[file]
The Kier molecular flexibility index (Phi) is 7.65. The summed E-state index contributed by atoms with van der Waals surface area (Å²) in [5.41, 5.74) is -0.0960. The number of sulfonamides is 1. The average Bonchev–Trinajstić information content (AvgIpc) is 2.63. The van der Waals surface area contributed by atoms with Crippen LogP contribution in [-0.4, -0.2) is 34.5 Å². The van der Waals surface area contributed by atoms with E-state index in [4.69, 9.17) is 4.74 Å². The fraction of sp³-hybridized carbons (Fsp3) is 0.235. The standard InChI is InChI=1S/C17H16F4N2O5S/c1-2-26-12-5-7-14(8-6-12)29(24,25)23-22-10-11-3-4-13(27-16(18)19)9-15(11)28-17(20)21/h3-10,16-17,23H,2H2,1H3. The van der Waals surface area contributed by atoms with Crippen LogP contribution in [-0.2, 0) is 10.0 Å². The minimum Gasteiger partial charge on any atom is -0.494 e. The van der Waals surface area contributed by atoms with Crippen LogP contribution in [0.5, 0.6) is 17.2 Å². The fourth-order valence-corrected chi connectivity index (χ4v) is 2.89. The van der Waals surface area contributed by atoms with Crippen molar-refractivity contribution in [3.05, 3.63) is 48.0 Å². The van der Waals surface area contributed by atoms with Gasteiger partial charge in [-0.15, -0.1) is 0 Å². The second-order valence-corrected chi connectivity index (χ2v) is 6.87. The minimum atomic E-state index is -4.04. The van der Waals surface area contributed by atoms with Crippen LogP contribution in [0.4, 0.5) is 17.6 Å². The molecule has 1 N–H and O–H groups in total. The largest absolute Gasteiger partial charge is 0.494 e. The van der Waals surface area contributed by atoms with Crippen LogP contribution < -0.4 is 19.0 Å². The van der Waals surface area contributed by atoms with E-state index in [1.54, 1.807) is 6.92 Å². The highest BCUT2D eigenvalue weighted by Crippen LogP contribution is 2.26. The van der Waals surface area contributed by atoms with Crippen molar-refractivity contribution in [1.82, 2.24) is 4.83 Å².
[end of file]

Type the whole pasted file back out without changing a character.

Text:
The Kier molecular flexibility index (Phi) is 7.65. The summed E-state index contributed by atoms with van der Waals surface area (Å²) in [5.41, 5.74) is -0.0960. The number of sulfonamides is 1. The average Bonchev–Trinajstić information content (AvgIpc) is 2.63. The van der Waals surface area contributed by atoms with Crippen LogP contribution in [-0.4, -0.2) is 34.5 Å². The van der Waals surface area contributed by atoms with E-state index in [4.69, 9.17) is 4.74 Å². The fraction of sp³-hybridized carbons (Fsp3) is 0.235. The standard InChI is InChI=1S/C17H16F4N2O5S/c1-2-26-12-5-7-14(8-6-12)29(24,25)23-22-10-11-3-4-13(27-16(18)19)9-15(11)28-17(20)21/h3-10,16-17,23H,2H2,1H3. The van der Waals surface area contributed by atoms with Crippen LogP contribution in [-0.2, 0) is 10.0 Å². The minimum Gasteiger partial charge on any atom is -0.494 e. The van der Waals surface area contributed by atoms with Crippen LogP contribution in [0.5, 0.6) is 17.2 Å². The fourth-order valence-corrected chi connectivity index (χ4v) is 2.89. The van der Waals surface area contributed by atoms with Crippen molar-refractivity contribution in [3.05, 3.63) is 48.0 Å². The van der Waals surface area contributed by atoms with Gasteiger partial charge in [-0.15, -0.1) is 0 Å². The second-order valence-corrected chi connectivity index (χ2v) is 6.87. The minimum atomic E-state index is -4.04. The van der Waals surface area contributed by atoms with Crippen LogP contribution in [0.4, 0.5) is 17.6 Å². The molecule has 1 N–H and O–H groups in total. The largest absolute Gasteiger partial charge is 0.494 e. The van der Waals surface area contributed by atoms with Crippen LogP contribution < -0.4 is 19.0 Å². The van der Waals surface area contributed by atoms with E-state index in [1.54, 1.807) is 6.92 Å². The highest BCUT2D eigenvalue weighted by Crippen LogP contribution is 2.26. The van der Waals surface area contributed by atoms with Crippen molar-refractivity contribution in [1.82, 2.24) is 4.83 Å².